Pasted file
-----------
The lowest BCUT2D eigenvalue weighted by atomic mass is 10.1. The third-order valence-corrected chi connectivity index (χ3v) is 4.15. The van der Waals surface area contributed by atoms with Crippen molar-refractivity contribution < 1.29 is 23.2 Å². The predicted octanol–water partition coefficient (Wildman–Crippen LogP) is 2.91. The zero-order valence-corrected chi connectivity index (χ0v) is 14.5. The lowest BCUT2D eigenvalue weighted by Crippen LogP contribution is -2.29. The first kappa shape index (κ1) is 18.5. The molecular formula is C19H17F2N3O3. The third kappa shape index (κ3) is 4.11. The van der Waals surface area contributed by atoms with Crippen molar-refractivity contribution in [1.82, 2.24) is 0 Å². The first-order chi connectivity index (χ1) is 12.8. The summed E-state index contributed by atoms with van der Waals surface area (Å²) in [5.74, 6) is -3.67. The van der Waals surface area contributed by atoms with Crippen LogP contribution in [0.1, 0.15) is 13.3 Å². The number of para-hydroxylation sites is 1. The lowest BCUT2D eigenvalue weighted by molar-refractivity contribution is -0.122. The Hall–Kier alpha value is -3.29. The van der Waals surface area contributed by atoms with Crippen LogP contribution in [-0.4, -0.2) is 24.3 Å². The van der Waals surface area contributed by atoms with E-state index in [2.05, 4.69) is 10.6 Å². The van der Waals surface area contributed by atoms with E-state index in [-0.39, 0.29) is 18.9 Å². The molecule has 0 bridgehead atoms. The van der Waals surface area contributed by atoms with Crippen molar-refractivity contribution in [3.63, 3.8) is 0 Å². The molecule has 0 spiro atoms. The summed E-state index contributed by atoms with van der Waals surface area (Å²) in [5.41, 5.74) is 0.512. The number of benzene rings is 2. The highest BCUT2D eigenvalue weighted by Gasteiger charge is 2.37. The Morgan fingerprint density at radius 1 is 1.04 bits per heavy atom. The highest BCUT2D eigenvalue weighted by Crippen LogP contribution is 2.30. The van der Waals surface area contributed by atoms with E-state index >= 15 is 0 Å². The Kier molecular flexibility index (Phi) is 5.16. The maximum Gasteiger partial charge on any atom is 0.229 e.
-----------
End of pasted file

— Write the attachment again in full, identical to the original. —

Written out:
The lowest BCUT2D eigenvalue weighted by atomic mass is 10.1. The third-order valence-corrected chi connectivity index (χ3v) is 4.15. The van der Waals surface area contributed by atoms with Crippen molar-refractivity contribution < 1.29 is 23.2 Å². The predicted octanol–water partition coefficient (Wildman–Crippen LogP) is 2.91. The zero-order valence-corrected chi connectivity index (χ0v) is 14.5. The lowest BCUT2D eigenvalue weighted by Crippen LogP contribution is -2.29. The first kappa shape index (κ1) is 18.5. The molecular formula is C19H17F2N3O3. The third kappa shape index (κ3) is 4.11. The van der Waals surface area contributed by atoms with Crippen molar-refractivity contribution in [1.82, 2.24) is 0 Å². The first-order chi connectivity index (χ1) is 12.8. The summed E-state index contributed by atoms with van der Waals surface area (Å²) in [5.74, 6) is -3.67. The van der Waals surface area contributed by atoms with Crippen LogP contribution in [0.1, 0.15) is 13.3 Å². The number of para-hydroxylation sites is 1. The lowest BCUT2D eigenvalue weighted by molar-refractivity contribution is -0.122. The Hall–Kier alpha value is -3.29. The van der Waals surface area contributed by atoms with Crippen LogP contribution in [-0.4, -0.2) is 24.3 Å². The van der Waals surface area contributed by atoms with E-state index in [2.05, 4.69) is 10.6 Å². The van der Waals surface area contributed by atoms with E-state index in [-0.39, 0.29) is 18.9 Å². The molecule has 0 bridgehead atoms. The van der Waals surface area contributed by atoms with Crippen molar-refractivity contribution in [3.63, 3.8) is 0 Å². The molecule has 0 spiro atoms. The summed E-state index contributed by atoms with van der Waals surface area (Å²) in [5.41, 5.74) is 0.512. The number of benzene rings is 2. The highest BCUT2D eigenvalue weighted by Gasteiger charge is 2.37. The Morgan fingerprint density at radius 1 is 1.04 bits per heavy atom. The highest BCUT2D eigenvalue weighted by Crippen LogP contribution is 2.30. The van der Waals surface area contributed by atoms with E-state index >= 15 is 0 Å². The Kier molecular flexibility index (Phi) is 5.16. The maximum Gasteiger partial charge on any atom is 0.229 e.